Car accidents mean an entire series of complicated steps begin: police, insurance, claims, payments, court, etc. These steps are such a hassle and a financial drain that it’s tempting to take shortcuts. But shortcuts will hurt you in the long run, possibly get you in more legal trouble, and—most importantly—limit or cut off the amount of payments related to personal injuries and damage to your vehicle.
So, you have just been in a car accident.
You’re okay enough to get out of your car and assess both your injuries and vehicle damage. At this point, here’s what you should never do
- Leave the scene of the accident. This may sound obvious, but we hear about hit and runs every day. It’s a crime to leave the scene an accident. Sure, it’s tempting to think that leaving will make any problems go away. However, your problems just get worse, especially if the police find you. Never leave the scene of an accident until the police arrive and then say it’s okay for you to leave.
- Admit fault to the other driver, the police officer, or your insurance company. If you’re an overly polite person (and we’re especially brought up to be polite in the South!), it may feel natural to you to apologize for the accident and start chatting about how you had a bad day or how you weren’t paying attention. At the risk of sounding impolite, shut your mouth. Do not admit fault. Simply wait for the police, relate only facts to the police, answer questions factually, and allow the police and insurance companies to sort out fault.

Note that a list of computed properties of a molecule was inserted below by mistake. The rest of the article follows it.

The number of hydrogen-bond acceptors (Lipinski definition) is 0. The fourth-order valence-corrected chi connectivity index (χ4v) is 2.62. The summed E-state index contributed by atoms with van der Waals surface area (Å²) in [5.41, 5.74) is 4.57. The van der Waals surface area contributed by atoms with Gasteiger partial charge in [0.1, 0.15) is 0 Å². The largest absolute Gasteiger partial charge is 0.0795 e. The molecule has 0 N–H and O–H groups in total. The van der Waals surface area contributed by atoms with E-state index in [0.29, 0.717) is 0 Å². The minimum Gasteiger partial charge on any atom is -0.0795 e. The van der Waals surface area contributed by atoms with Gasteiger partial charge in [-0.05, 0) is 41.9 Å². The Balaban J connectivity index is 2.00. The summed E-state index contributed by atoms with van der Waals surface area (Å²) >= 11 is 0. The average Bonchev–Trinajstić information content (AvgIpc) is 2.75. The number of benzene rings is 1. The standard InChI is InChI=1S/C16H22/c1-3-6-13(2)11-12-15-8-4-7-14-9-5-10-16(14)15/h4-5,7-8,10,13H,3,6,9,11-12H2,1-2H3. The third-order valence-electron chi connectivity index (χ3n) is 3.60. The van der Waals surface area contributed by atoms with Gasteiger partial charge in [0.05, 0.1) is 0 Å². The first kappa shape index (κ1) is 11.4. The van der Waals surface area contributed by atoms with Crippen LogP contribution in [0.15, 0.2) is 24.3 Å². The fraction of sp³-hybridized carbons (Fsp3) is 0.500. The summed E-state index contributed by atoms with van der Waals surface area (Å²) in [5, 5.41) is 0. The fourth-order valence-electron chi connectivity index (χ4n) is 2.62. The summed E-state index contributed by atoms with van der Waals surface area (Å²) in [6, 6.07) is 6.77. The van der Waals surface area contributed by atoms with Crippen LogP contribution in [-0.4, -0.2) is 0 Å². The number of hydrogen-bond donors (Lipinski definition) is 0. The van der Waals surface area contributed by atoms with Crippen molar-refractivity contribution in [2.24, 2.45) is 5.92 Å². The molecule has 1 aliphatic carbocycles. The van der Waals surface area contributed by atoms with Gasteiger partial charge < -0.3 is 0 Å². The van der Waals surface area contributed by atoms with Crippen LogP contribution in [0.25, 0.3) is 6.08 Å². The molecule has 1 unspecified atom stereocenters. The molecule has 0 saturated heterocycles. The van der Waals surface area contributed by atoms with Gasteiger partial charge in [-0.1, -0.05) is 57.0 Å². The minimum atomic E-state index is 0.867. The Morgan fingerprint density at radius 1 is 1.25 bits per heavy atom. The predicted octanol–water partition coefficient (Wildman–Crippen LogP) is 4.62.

- Brush the accident off. It’s also tempting to chat with the other driver, ask each other if you’re okay, and then laugh the whole thing off. Hey, if the car isn’t damaged too badly and you’re both not too badly hurt, you might as well just avoid legal hassles and go on your merry way. Don’t! If you don’t call the police and file a police report, then you cut off any chance of making a claim based on your injury or damage to your vehicle. Some injuries become more apparent later, and so you’re placing yourself at medical risk. Plus, in a few cases bad people have called the police after the other person drove away and accused that person of a hit and run.
- Negatively talk about the accident in anger or falsehood. If you’ve got a temper, you may unleash your anger on the other driver or the police officer. Mistake. Witnesses (including the other driver) will talk about your anger, and the police officer will not present you in a favorable light in the police report. You also don’t want to let your anger lead you to lying or exaggeration because you feel the other driver “deserves” punishment. If your story is contradicted by facts and witness reports, you will be more at fault and have less of a case when pursuing payments for injuries and vehicle damage. Always tell the truth.
- Contact your insurance company before your personal injury attorney. If you contact your insurance company yourself, you’re more likely to make a mistake. Like what? Insurance companies will grill you with questions that are meant to lessen the amount of money they pay you. If they can prove that you were at fault or get you to admit certain details that lessen the strength of your claim, then they will do it. Your personal injury attorney will know how to present your case in the best light and instruct you on how to talk to your insurance company.
Remember, doing all of the right things at the scene of an accident helps you.
It helps build your case and increases the likelihood that you will receive higher payments for your injuries and vehicle damage. Seek medical care and call the police first, and then reach out to your personal injury attorney.
Questions about your last car accident? Not sure if you did the right thing? Call us today for a free consultation.